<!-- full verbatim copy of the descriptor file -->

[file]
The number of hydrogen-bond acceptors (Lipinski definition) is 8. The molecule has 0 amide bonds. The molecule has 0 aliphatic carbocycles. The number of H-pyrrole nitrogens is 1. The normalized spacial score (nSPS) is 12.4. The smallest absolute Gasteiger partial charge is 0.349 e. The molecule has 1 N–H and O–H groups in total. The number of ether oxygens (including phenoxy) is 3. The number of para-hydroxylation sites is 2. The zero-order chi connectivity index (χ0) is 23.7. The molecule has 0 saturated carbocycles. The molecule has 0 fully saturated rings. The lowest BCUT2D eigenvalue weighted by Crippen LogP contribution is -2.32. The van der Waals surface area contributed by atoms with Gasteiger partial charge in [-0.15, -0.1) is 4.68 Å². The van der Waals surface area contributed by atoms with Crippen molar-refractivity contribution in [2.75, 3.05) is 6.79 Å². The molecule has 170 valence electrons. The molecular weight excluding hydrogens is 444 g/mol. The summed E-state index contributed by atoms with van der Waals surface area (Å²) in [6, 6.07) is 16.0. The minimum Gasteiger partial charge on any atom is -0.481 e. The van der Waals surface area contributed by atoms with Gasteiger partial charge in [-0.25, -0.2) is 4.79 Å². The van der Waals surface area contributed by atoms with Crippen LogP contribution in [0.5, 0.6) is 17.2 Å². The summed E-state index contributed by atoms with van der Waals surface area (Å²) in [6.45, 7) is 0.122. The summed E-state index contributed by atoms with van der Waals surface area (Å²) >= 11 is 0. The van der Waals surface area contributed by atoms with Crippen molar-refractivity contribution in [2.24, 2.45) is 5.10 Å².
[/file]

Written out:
The number of hydrogen-bond acceptors (Lipinski definition) is 8. The molecule has 0 amide bonds. The molecule has 0 aliphatic carbocycles. The number of H-pyrrole nitrogens is 1. The normalized spacial score (nSPS) is 12.4. The smallest absolute Gasteiger partial charge is 0.349 e. The molecule has 1 N–H and O–H groups in total. The number of ether oxygens (including phenoxy) is 3. The number of para-hydroxylation sites is 2. The zero-order chi connectivity index (χ0) is 23.7. The molecule has 0 saturated carbocycles. The molecule has 0 fully saturated rings. The lowest BCUT2D eigenvalue weighted by Crippen LogP contribution is -2.32. The van der Waals surface area contributed by atoms with Gasteiger partial charge in [-0.15, -0.1) is 4.68 Å². The van der Waals surface area contributed by atoms with Crippen molar-refractivity contribution in [2.75, 3.05) is 6.79 Å². The molecule has 170 valence electrons. The molecular weight excluding hydrogens is 444 g/mol. The summed E-state index contributed by atoms with van der Waals surface area (Å²) in [6, 6.07) is 16.0. The minimum Gasteiger partial charge on any atom is -0.481 e. The van der Waals surface area contributed by atoms with Gasteiger partial charge in [-0.25, -0.2) is 4.79 Å². The van der Waals surface area contributed by atoms with Crippen LogP contribution in [0.5, 0.6) is 17.2 Å². The summed E-state index contributed by atoms with van der Waals surface area (Å²) in [6.45, 7) is 0.122. The summed E-state index contributed by atoms with van der Waals surface area (Å²) >= 11 is 0. The van der Waals surface area contributed by atoms with Crippen molar-refractivity contribution in [2.24, 2.45) is 5.10 Å².